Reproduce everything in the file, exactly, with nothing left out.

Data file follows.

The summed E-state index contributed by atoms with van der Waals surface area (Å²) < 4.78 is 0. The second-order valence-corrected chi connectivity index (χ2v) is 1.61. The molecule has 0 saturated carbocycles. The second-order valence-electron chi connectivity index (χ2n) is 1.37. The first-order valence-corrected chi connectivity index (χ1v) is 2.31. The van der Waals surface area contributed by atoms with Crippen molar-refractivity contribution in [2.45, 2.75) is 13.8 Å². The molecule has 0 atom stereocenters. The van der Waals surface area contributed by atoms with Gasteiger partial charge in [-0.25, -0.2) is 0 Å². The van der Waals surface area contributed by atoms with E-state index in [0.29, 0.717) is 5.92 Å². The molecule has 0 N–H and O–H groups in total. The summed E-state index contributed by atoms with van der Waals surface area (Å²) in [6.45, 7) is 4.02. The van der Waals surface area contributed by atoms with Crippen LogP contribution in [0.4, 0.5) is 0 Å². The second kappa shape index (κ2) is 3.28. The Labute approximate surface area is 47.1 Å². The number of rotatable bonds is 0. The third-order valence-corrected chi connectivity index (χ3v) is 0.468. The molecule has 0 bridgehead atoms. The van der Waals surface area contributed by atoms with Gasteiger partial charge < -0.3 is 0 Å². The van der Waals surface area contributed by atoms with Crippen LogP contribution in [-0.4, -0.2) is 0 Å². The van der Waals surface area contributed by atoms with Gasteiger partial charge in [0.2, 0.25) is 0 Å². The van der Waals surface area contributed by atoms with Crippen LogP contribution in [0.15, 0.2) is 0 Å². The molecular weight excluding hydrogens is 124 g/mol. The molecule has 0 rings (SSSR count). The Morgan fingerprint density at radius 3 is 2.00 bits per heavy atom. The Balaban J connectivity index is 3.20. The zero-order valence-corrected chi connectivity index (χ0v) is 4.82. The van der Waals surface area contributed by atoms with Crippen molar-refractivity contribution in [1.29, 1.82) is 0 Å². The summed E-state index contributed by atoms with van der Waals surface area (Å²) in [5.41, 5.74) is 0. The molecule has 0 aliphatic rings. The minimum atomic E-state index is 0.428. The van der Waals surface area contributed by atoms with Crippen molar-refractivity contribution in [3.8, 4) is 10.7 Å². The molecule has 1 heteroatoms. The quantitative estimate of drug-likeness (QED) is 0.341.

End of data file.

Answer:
The summed E-state index contributed by atoms with van der Waals surface area (Å²) < 4.78 is 0. The second-order valence-corrected chi connectivity index (χ2v) is 1.61. The molecule has 0 saturated carbocycles. The second-order valence-electron chi connectivity index (χ2n) is 1.37. The first-order valence-corrected chi connectivity index (χ1v) is 2.31. The van der Waals surface area contributed by atoms with Crippen molar-refractivity contribution in [2.45, 2.75) is 13.8 Å². The molecule has 0 atom stereocenters. The van der Waals surface area contributed by atoms with Gasteiger partial charge in [-0.25, -0.2) is 0 Å². The van der Waals surface area contributed by atoms with E-state index in [0.29, 0.717) is 5.92 Å². The molecule has 0 N–H and O–H groups in total. The summed E-state index contributed by atoms with van der Waals surface area (Å²) in [6.45, 7) is 4.02. The van der Waals surface area contributed by atoms with Crippen LogP contribution in [0.4, 0.5) is 0 Å². The second kappa shape index (κ2) is 3.28. The Labute approximate surface area is 47.1 Å². The number of rotatable bonds is 0. The third-order valence-corrected chi connectivity index (χ3v) is 0.468. The molecule has 0 bridgehead atoms. The van der Waals surface area contributed by atoms with Gasteiger partial charge < -0.3 is 0 Å². The van der Waals surface area contributed by atoms with Crippen LogP contribution in [-0.4, -0.2) is 0 Å². The van der Waals surface area contributed by atoms with Gasteiger partial charge in [0.2, 0.25) is 0 Å². The van der Waals surface area contributed by atoms with Crippen LogP contribution in [0.15, 0.2) is 0 Å². The molecular weight excluding hydrogens is 124 g/mol. The molecule has 0 rings (SSSR count). The Morgan fingerprint density at radius 3 is 2.00 bits per heavy atom. The Balaban J connectivity index is 3.20. The zero-order valence-corrected chi connectivity index (χ0v) is 4.82. The van der Waals surface area contributed by atoms with Crippen molar-refractivity contribution in [1.29, 1.82) is 0 Å². The summed E-state index contributed by atoms with van der Waals surface area (Å²) in [5.41, 5.74) is 0. The molecule has 0 aliphatic rings. The minimum atomic E-state index is 0.428. The van der Waals surface area contributed by atoms with Crippen molar-refractivity contribution in [3.8, 4) is 10.7 Å². The molecule has 1 heteroatoms. The quantitative estimate of drug-likeness (QED) is 0.341.